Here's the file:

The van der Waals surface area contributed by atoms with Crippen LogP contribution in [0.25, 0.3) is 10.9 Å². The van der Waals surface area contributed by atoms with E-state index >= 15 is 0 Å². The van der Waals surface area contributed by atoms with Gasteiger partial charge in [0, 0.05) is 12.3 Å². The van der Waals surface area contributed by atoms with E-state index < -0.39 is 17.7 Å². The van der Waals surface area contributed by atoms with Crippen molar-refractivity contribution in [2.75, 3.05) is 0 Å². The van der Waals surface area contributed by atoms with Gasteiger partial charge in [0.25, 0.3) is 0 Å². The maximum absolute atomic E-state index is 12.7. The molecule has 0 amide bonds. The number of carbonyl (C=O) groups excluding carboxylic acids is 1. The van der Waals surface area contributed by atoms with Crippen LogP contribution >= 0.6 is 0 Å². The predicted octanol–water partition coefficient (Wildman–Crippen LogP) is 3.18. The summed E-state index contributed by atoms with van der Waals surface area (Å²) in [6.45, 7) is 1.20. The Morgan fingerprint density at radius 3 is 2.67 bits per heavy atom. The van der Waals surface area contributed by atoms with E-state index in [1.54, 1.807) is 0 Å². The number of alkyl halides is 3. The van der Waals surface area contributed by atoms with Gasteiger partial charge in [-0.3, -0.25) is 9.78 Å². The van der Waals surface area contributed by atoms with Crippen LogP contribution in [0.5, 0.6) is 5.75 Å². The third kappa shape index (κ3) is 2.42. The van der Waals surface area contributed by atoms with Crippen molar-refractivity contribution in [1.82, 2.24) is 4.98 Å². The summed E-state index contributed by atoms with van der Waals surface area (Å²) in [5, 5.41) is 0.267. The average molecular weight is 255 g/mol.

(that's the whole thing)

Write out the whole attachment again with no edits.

The van der Waals surface area contributed by atoms with Crippen LogP contribution in [0.25, 0.3) is 10.9 Å². The van der Waals surface area contributed by atoms with E-state index >= 15 is 0 Å². The van der Waals surface area contributed by atoms with Gasteiger partial charge in [0, 0.05) is 12.3 Å². The van der Waals surface area contributed by atoms with E-state index < -0.39 is 17.7 Å². The van der Waals surface area contributed by atoms with Crippen molar-refractivity contribution in [2.75, 3.05) is 0 Å². The van der Waals surface area contributed by atoms with Gasteiger partial charge in [0.25, 0.3) is 0 Å². The maximum absolute atomic E-state index is 12.7. The molecule has 0 amide bonds. The number of carbonyl (C=O) groups excluding carboxylic acids is 1. The van der Waals surface area contributed by atoms with Crippen LogP contribution >= 0.6 is 0 Å². The predicted octanol–water partition coefficient (Wildman–Crippen LogP) is 3.18. The summed E-state index contributed by atoms with van der Waals surface area (Å²) in [6.45, 7) is 1.20. The Morgan fingerprint density at radius 3 is 2.67 bits per heavy atom. The van der Waals surface area contributed by atoms with E-state index in [1.54, 1.807) is 0 Å². The number of alkyl halides is 3. The van der Waals surface area contributed by atoms with Gasteiger partial charge in [-0.3, -0.25) is 9.78 Å². The van der Waals surface area contributed by atoms with Crippen LogP contribution in [0.5, 0.6) is 5.75 Å². The third kappa shape index (κ3) is 2.42. The van der Waals surface area contributed by atoms with Crippen molar-refractivity contribution in [1.82, 2.24) is 4.98 Å². The summed E-state index contributed by atoms with van der Waals surface area (Å²) in [5, 5.41) is 0.267. The average molecular weight is 255 g/mol.